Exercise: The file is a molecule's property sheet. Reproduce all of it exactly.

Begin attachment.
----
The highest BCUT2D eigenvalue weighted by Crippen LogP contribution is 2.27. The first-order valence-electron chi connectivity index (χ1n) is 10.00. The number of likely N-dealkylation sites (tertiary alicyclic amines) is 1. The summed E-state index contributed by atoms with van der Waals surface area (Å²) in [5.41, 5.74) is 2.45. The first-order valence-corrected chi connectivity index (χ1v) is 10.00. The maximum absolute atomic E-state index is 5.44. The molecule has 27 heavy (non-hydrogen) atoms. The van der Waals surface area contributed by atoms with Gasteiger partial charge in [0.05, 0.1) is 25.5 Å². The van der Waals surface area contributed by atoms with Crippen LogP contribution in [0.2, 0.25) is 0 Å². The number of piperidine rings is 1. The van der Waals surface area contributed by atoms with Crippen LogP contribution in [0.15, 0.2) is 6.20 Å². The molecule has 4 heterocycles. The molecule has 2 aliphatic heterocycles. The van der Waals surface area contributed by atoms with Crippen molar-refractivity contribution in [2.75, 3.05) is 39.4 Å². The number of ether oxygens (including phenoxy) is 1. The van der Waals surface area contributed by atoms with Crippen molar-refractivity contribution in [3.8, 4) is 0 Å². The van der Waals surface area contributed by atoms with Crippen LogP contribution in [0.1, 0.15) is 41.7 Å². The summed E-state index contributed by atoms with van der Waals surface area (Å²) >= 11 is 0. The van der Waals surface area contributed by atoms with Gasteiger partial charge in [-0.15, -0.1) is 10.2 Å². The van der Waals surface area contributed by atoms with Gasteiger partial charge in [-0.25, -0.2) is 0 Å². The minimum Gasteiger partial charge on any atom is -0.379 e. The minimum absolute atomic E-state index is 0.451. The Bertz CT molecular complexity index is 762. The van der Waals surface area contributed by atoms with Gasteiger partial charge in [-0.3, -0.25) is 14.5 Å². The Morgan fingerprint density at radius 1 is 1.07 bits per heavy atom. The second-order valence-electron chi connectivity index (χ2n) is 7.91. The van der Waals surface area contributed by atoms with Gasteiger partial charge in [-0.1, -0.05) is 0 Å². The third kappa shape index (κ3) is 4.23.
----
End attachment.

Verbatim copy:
The highest BCUT2D eigenvalue weighted by Crippen LogP contribution is 2.27. The first-order valence-electron chi connectivity index (χ1n) is 10.00. The number of likely N-dealkylation sites (tertiary alicyclic amines) is 1. The summed E-state index contributed by atoms with van der Waals surface area (Å²) in [5.41, 5.74) is 2.45. The first-order valence-corrected chi connectivity index (χ1v) is 10.00. The maximum absolute atomic E-state index is 5.44. The molecule has 27 heavy (non-hydrogen) atoms. The van der Waals surface area contributed by atoms with Gasteiger partial charge in [0.05, 0.1) is 25.5 Å². The van der Waals surface area contributed by atoms with Crippen LogP contribution in [0.2, 0.25) is 0 Å². The number of piperidine rings is 1. The van der Waals surface area contributed by atoms with Crippen LogP contribution in [0.15, 0.2) is 6.20 Å². The molecule has 4 heterocycles. The molecule has 2 aliphatic heterocycles. The van der Waals surface area contributed by atoms with Crippen molar-refractivity contribution in [2.75, 3.05) is 39.4 Å². The number of ether oxygens (including phenoxy) is 1. The van der Waals surface area contributed by atoms with Crippen molar-refractivity contribution in [3.8, 4) is 0 Å². The van der Waals surface area contributed by atoms with Crippen LogP contribution in [0.1, 0.15) is 41.7 Å². The summed E-state index contributed by atoms with van der Waals surface area (Å²) >= 11 is 0. The van der Waals surface area contributed by atoms with Gasteiger partial charge in [-0.15, -0.1) is 10.2 Å². The van der Waals surface area contributed by atoms with Gasteiger partial charge in [-0.25, -0.2) is 0 Å². The minimum Gasteiger partial charge on any atom is -0.379 e. The minimum absolute atomic E-state index is 0.451. The Bertz CT molecular complexity index is 762. The van der Waals surface area contributed by atoms with Gasteiger partial charge in [-0.3, -0.25) is 14.5 Å². The Morgan fingerprint density at radius 1 is 1.07 bits per heavy atom. The second-order valence-electron chi connectivity index (χ2n) is 7.91. The van der Waals surface area contributed by atoms with Gasteiger partial charge in [-0.1, -0.05) is 0 Å². The third kappa shape index (κ3) is 4.23.